Earlier this year, a study splashed across headlines citing that by the age of six, both girls and boys were more likely to consider boys as really, really smart. Gender stereotypes like this tend to emerge around this age due to several factors, including cultural norms and experience with the activities in question. For the first time, a recent study examined whether gendered stereotypes existed regarding programming and robotics in 6-year-old children.
The study aimed to figure out not only whether the stereotype existed, but also how it related to girls’ motivation and interest in these fields and whether more experience with robots and programming could help increase their participation. The researchers questioned nearly 100 boys and girls regarding their views on programming and robotics. After, they split the children into two groups: one group completed a 20-minute robotics programming activity, and the other did not. Then, the researchers again asked the children the same set of questions.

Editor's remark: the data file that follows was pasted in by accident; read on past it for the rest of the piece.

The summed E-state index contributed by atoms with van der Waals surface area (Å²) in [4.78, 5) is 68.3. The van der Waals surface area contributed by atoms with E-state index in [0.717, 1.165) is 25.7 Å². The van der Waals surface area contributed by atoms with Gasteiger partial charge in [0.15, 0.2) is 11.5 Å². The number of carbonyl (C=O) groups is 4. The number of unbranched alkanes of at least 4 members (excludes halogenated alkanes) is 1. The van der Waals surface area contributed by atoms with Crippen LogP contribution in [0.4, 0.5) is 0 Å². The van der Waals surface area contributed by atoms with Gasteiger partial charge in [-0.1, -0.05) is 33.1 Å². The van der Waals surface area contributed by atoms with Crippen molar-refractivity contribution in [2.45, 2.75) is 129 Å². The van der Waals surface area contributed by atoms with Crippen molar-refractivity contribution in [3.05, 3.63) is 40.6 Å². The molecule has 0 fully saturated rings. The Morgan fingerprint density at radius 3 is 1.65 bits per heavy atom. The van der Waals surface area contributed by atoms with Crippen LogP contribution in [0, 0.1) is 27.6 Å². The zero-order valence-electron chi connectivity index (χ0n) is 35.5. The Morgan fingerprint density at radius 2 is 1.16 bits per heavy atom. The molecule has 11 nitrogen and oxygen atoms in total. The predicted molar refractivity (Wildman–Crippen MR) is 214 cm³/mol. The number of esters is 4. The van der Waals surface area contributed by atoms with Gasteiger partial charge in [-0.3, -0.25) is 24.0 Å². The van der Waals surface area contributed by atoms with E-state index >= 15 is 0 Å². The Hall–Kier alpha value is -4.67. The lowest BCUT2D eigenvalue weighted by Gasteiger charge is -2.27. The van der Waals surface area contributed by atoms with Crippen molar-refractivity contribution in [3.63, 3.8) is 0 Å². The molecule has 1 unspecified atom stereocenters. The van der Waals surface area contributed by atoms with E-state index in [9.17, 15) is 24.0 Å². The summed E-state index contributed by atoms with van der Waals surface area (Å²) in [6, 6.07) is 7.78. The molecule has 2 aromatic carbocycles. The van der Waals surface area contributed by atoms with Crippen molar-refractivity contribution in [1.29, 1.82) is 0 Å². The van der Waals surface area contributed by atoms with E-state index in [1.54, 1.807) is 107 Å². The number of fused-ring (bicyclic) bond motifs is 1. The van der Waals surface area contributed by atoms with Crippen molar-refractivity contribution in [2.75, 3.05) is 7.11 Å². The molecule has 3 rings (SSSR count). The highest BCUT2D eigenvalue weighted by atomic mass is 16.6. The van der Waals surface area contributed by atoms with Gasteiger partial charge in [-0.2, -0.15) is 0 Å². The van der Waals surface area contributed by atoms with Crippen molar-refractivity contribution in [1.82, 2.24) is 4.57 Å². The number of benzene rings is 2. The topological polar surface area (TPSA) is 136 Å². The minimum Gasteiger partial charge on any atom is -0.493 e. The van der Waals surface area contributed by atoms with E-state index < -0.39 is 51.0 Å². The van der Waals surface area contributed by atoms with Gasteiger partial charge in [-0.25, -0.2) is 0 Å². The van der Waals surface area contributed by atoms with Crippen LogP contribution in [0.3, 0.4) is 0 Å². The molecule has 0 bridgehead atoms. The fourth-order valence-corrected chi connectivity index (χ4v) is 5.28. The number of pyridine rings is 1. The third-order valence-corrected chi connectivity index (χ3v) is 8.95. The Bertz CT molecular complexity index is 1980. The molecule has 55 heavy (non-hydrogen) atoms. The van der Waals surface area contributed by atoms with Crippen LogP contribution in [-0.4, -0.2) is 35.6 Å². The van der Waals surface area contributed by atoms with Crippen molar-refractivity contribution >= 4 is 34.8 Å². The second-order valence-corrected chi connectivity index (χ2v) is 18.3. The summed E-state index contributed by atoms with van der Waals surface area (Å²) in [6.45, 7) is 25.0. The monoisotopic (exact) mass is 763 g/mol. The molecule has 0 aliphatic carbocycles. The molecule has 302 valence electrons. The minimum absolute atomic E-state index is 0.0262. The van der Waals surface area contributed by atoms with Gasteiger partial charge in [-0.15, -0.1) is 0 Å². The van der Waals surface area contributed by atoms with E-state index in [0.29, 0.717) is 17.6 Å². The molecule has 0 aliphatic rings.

The results are half disheartening, half hopeful. First, the researchers found that by the age of six, both boys and girls thought that boys were significantly better at programming and robotics. In addition, girls were less interested and had less confidence in both programming and robotics.
Yet the second part of this study provided hope to this bleak picture, because it found that after only 20 minutes of a programming and robotics activity, that gap significantly closed. The girls who had completed the activity were more likely to consider girls as good in these areas and showed more interest and confidence in the subjects.
Although it’s uncertain whether such a short activity will transfer any longstanding effects to the participants, it does suggest that gendered stereotypes regarding technology can change. If one activity helped girls become more interested in programming and robotics, more activities from an early age should help that interest become ingrained, or at least accepted. Encouraging young girls to engage in more tech-related activities can increase their confidence and self-perception in the subject.
Master, A., Cheryan, S., Moscatelli, A., & Meltzoff, A. N. (2017). Programming experience promotes higher STEM motivation among first-grade girls. Journal of Experimental Child Psychology, 160(8), 92–106.Image: The future is female by Nicole Adams via Unsplash